Showing posts from August, 2010

CFP IEEE Technology and Society, special section on "green computing"

SPECIAL SECTION ON GREEN COMPUTING: Call for Papers IEEE Technology and Society (T&S) is planning a special section on the topic of “green computing”. The magazine has a long history with the theme of “green technology,” going back to at least 1995, when it published the article “Going Green Makes Business Sense” by Jim Lippke (T&S, Vol. 14, No. 3, 24-25). It recently published “Greening IEEE” by Patrick Meyer (T&S, Vol. 28, No. 3, 64-72). The focus of this special section will be on environmentally sustainable computing and IT. Dr. Luciano Floridi (University of Hertfordshire and University of Oxford, UNESCO Chair in Information and Computer Ethics) will coordinate the special section. Submissions should be emailed to T&S’s editor-in-chief, Keith Miller ( ), and should conform to the usual suggestions for authors (please see ). Please indicate in your email that the submission

Universities giving more in bursaries to poor students Sent from my BlackBerry® wireless device


Questions and answers about the philosophy of information.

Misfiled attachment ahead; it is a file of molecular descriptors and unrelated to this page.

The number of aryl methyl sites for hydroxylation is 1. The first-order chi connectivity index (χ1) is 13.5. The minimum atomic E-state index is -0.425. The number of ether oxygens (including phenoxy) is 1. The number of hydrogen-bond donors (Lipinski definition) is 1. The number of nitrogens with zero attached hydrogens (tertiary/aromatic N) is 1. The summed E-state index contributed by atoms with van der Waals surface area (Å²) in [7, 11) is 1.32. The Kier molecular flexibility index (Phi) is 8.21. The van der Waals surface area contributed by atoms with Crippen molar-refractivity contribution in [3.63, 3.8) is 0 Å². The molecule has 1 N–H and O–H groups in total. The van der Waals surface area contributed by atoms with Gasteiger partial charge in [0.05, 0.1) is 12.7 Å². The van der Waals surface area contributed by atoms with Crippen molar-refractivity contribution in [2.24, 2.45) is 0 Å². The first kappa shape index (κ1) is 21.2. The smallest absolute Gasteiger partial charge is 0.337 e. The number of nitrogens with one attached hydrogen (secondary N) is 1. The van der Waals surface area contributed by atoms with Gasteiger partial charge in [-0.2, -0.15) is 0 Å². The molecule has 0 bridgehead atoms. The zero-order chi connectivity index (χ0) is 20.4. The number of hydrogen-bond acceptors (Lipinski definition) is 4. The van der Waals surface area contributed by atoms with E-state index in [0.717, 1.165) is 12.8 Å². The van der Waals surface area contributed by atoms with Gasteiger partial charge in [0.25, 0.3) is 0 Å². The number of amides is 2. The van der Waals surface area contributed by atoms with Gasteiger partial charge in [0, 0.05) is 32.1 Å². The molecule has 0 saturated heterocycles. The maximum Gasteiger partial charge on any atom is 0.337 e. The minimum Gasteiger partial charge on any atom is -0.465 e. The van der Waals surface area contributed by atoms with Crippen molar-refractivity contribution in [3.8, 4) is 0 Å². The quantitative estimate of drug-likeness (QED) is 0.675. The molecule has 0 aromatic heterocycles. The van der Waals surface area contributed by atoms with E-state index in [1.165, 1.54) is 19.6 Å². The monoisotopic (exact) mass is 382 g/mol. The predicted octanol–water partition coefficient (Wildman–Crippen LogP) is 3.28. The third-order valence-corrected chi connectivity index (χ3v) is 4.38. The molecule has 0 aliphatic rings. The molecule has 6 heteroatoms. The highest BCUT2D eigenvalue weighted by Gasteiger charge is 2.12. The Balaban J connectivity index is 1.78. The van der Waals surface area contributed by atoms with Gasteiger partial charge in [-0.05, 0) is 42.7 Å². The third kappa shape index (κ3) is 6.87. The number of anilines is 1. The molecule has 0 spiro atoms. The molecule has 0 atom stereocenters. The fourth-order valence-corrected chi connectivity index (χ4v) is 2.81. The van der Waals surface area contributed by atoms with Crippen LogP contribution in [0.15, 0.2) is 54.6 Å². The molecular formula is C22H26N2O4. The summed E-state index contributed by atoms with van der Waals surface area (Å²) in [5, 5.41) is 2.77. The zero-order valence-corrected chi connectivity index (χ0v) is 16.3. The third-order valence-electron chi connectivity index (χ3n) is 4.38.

The construction of personal identities online

I recently met a very bright and lively graduate, who registered with Facebook during the academic year 2003-04, when she was a student at Harvard. Her ID number is 246. Impressive. A bit like being the 246th person to land on a new continent. In the past six years, that continent has become rather crowded, as she has been joined by 500 million active users worldwide. The round number has been reached last July. It is a good reminder of how more and more people spend an increasing amount of time “onlife”, interacting with and within an infosphere that is neither entirely virtual nor only physical. It is also a good reminder of how influential Information and Communication Technologies are becoming in shaping our personal identities. In the philosophy of mind, there is a well-honed distinction between personal identity and self-conception, or more simply between who we are (call it our ontological self), and who we think we are (call it our epistemological self). Like many other han